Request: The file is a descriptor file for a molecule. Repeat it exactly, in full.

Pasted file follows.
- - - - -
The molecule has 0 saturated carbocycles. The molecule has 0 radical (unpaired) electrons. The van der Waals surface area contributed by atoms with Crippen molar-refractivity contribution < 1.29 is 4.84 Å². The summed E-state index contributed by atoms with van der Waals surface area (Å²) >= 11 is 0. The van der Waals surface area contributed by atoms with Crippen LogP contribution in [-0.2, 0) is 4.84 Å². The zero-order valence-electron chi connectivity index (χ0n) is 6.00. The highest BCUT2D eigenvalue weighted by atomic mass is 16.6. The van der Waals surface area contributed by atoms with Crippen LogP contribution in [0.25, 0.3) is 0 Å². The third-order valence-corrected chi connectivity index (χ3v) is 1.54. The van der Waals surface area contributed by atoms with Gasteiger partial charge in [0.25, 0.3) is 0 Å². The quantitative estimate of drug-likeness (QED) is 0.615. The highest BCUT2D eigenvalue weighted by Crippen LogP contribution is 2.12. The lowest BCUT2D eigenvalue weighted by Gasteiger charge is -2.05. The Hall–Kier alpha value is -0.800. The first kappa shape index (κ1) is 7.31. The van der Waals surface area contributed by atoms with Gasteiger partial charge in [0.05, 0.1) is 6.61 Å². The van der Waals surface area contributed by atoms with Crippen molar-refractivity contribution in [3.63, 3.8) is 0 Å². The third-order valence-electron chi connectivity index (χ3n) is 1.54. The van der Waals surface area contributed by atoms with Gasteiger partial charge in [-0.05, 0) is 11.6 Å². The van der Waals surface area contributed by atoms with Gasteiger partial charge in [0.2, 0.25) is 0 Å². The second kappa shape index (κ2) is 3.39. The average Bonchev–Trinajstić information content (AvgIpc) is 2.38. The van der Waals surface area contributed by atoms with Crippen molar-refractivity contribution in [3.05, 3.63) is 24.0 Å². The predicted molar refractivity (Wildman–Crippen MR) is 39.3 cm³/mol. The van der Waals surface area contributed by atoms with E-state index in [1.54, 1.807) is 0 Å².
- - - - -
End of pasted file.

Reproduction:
The molecule has 0 saturated carbocycles. The molecule has 0 radical (unpaired) electrons. The van der Waals surface area contributed by atoms with Crippen molar-refractivity contribution < 1.29 is 4.84 Å². The summed E-state index contributed by atoms with van der Waals surface area (Å²) >= 11 is 0. The van der Waals surface area contributed by atoms with Crippen LogP contribution in [-0.2, 0) is 4.84 Å². The zero-order valence-electron chi connectivity index (χ0n) is 6.00. The highest BCUT2D eigenvalue weighted by atomic mass is 16.6. The van der Waals surface area contributed by atoms with Crippen LogP contribution in [0.25, 0.3) is 0 Å². The third-order valence-corrected chi connectivity index (χ3v) is 1.54. The van der Waals surface area contributed by atoms with Gasteiger partial charge in [0.25, 0.3) is 0 Å². The quantitative estimate of drug-likeness (QED) is 0.615. The highest BCUT2D eigenvalue weighted by Crippen LogP contribution is 2.12. The lowest BCUT2D eigenvalue weighted by Gasteiger charge is -2.05. The Hall–Kier alpha value is -0.800. The first kappa shape index (κ1) is 7.31. The van der Waals surface area contributed by atoms with Gasteiger partial charge in [0.05, 0.1) is 6.61 Å². The van der Waals surface area contributed by atoms with Crippen molar-refractivity contribution in [3.63, 3.8) is 0 Å². The third-order valence-electron chi connectivity index (χ3n) is 1.54. The van der Waals surface area contributed by atoms with Gasteiger partial charge in [-0.05, 0) is 11.6 Å². The van der Waals surface area contributed by atoms with Gasteiger partial charge in [0.2, 0.25) is 0 Å². The second kappa shape index (κ2) is 3.39. The average Bonchev–Trinajstić information content (AvgIpc) is 2.38. The van der Waals surface area contributed by atoms with Crippen molar-refractivity contribution in [3.05, 3.63) is 24.0 Å². The predicted molar refractivity (Wildman–Crippen MR) is 39.3 cm³/mol. The van der Waals surface area contributed by atoms with E-state index in [1.54, 1.807) is 0 Å².